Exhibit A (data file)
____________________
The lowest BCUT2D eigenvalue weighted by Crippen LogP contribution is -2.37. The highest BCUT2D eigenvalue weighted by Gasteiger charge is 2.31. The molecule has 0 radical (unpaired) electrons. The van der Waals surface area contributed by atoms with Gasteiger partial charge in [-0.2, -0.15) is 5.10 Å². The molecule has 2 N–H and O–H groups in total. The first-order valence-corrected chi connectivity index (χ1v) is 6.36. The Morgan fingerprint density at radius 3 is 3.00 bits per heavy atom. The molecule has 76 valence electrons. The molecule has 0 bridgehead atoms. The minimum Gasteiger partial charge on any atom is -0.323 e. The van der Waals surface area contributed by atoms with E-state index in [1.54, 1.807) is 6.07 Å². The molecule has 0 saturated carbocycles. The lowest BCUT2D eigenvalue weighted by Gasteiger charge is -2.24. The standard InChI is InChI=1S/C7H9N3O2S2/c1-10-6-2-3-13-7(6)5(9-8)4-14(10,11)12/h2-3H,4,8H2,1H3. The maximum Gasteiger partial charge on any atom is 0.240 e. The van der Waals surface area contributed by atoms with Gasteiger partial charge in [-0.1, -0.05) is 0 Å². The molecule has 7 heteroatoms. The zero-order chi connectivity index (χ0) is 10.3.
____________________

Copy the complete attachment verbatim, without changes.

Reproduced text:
The lowest BCUT2D eigenvalue weighted by Crippen LogP contribution is -2.37. The highest BCUT2D eigenvalue weighted by Gasteiger charge is 2.31. The molecule has 0 radical (unpaired) electrons. The van der Waals surface area contributed by atoms with Gasteiger partial charge in [-0.2, -0.15) is 5.10 Å². The molecule has 2 N–H and O–H groups in total. The first-order valence-corrected chi connectivity index (χ1v) is 6.36. The Morgan fingerprint density at radius 3 is 3.00 bits per heavy atom. The molecule has 76 valence electrons. The molecule has 0 bridgehead atoms. The minimum Gasteiger partial charge on any atom is -0.323 e. The van der Waals surface area contributed by atoms with E-state index in [1.54, 1.807) is 6.07 Å². The molecule has 0 saturated carbocycles. The lowest BCUT2D eigenvalue weighted by Gasteiger charge is -2.24. The standard InChI is InChI=1S/C7H9N3O2S2/c1-10-6-2-3-13-7(6)5(9-8)4-14(10,11)12/h2-3H,4,8H2,1H3. The maximum Gasteiger partial charge on any atom is 0.240 e. The van der Waals surface area contributed by atoms with Gasteiger partial charge in [-0.1, -0.05) is 0 Å². The molecule has 7 heteroatoms. The zero-order chi connectivity index (χ0) is 10.3.